['The Game Anthropologist' is Michael Walbridge's regular GameSetWatch column looking at gaming communities and subcultures. This week, he analyzes how Mega Man 9 doesn't only represent the distant past, but how far we've come, and what's changed about all gamers.]

Okay, so I've gotten to play Mega Man 9 a bit and I think the game is a great specimen, gaming's first meta-period-piece. Some people call Upton Sinclair's The Jungle a snapshot of culture and a piece of history, but not a very literary or entertaining read. It maintains its importance as a cultural artifact, a turning point, something that matters.

Mega Man 9 doesn't particularly innovate or call itself art or revolutionary, but it is a great piece of our period, something that will help old gamers understand new and new understand old.

The game may not have consciously meant to do that, but it had to be in the developers' minds. The thing I love most is that it manages to display the developers' opinions (or at least, the opinions they're allowed to express) of video games in an open state. What I mean is that, while the message Mega Man 9 sends is not readily apparent to those not critical of games, it's not exactly invisible.

Mega Man 9's differences aren't limited to its place in time and its salute to the past. It is also a carpet ushering in the era of the new. It's similar to the first 6 editions, but should not be properly regarded as part of the old series. It's paying respects to gaming's past, while admitting that we've moved on.

The first difference is the required integration into current game systems. This includes a traditional Mega Man menu with "Go Back To Live Arcade" written on it and a save feature that doesn't feature passwords, but simply a hard drive. These are simply requirements, though; the game itself doesn't necessarily have to be different based on this. But it doesn't end there.

The level and boss designs in Mega Man 9 are very different, and so are the ways you beat them. The levels are shorter and the difficulty concentrated. In the original Mega Man games, the difficulty was smooth and buttery. Here, it's chunky and not evenly spread. In a Mega Man level, there is only one objective: get to the end. It was always hard, but here it's a different kind of hard: single, isolated points of concentrated insanely stupid challenge.

There are basically two kinds of levels:

1. Easy, then a difficult miniboss (or series of bosses) battle in the middle, then a moderately difficult section to finish. (Magma, Concrete, Jewel, Hornet. Concrete has 3 elephants instead of a singular mini-boss.)

2. Easy, then an extremely difficult section filled with difficult-timed jumps and plenty of instant-killing pits or spikes. (Tornado, Splash, Plug. Galaxy Man is this pattern, too, though his level is much easier than the other three of this type).

The bosses are different, too. Previously, the bosses would follow set patterns. Here, the bosses follow patterns, but they change depending on your position. In Mega Man 3, Snake Man ran back and forth across the screen no matter your position.

These bosses will stay on one side if that's where you are. The bosses are thus more difficult because their A.I. is improved. They go from being wind-up clocks to responsive, auto-attacking land mines. Their attacks are based on your position.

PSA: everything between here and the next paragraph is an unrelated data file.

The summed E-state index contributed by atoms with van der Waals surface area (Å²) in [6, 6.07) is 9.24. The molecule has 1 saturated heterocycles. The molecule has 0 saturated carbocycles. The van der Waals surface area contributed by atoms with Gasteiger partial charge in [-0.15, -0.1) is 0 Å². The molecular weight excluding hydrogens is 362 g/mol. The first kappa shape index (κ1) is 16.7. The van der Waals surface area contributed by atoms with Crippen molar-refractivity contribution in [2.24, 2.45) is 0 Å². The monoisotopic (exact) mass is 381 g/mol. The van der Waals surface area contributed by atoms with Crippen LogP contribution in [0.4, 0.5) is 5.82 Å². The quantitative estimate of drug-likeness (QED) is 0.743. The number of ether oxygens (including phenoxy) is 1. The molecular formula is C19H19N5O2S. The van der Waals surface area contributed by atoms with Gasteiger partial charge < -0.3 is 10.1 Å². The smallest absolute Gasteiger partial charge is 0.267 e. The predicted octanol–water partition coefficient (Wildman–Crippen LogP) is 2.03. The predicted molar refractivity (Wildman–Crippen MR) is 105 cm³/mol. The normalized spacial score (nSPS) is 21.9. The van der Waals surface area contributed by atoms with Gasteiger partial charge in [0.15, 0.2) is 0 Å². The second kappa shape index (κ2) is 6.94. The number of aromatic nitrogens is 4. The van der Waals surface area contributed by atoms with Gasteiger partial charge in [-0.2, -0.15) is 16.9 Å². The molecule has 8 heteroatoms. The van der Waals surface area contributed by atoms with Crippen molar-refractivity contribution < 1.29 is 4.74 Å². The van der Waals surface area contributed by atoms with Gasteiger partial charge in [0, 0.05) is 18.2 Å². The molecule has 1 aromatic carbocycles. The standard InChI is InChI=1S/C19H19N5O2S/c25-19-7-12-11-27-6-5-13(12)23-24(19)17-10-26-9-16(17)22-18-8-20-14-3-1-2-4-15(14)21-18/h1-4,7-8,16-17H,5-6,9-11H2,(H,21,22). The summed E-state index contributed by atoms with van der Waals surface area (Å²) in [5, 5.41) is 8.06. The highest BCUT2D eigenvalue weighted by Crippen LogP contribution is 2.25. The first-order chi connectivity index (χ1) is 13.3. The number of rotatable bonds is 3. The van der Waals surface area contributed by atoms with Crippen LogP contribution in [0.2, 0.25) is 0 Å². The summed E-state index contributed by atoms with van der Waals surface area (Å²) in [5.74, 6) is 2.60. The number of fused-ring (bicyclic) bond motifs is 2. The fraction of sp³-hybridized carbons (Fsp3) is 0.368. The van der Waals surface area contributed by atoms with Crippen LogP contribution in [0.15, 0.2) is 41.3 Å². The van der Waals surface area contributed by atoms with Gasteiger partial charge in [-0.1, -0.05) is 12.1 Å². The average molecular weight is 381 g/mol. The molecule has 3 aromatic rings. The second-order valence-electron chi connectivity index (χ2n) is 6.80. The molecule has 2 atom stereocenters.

But here's the catch: they still do the same amount of damage. They have to run into you about 8 or 10 times and then you're dead. And there is no power slide, no chargeable mega buster as introduced in Mega Man 3 and Mega Man 4; nothing to help compensate for the increased dodging difficulty. I wonder if dodging some of them is almost impossible. Hornet Man is extremely difficult but possible to avoid, but I just can't dodge Magma Man at all.

Yet, Magma Man is one of the five bosses I've defeated. And I didn't beat him by using a secret weapon, a gaming feature that can only linger in the past. I beat him by using screws I'd collected over my lives to purchase energy tanks. I kept refilling my life, and then I beat him. It takes a while to earn those tanks, but I got them.

Mega Man thus goes the way of the future: it turns out you really can just muscle your way through the game as if it were another Xbox 360 game with regenerating health and save points. The achievements, awards, and time attacks are there to give you bragging rights and assure you there's still a reward. If you want to see the content, the story, the world, that option is surely open to you.

Games can be difficult; that is allowed. However, to see every part of the game's content, including the ending, is guaranteed as long as you put in the time. That's now considered a right in the games of today, a right that was never demanded in the '80s or even the '90s.

Yes, it's difficult. Sure, you have lives, sure, the save points aren't as convenient as most modern games are, and sure there are extremely difficult bosses, jumps, and landings, but really, Mega Man 9 isn't a remake of the past; it's a tongue-in-cheek admission that we've moved on while maintaining respect for the path paved before. It's "what happens if we make the past meet the new?"

The story at the beginning has a key line from Dr. Light that prefaces Mega Man's design philosophy: "Be careful, Mega Man, you haven't done this in a while." Almost none of us have, and it may be that we will never do so again.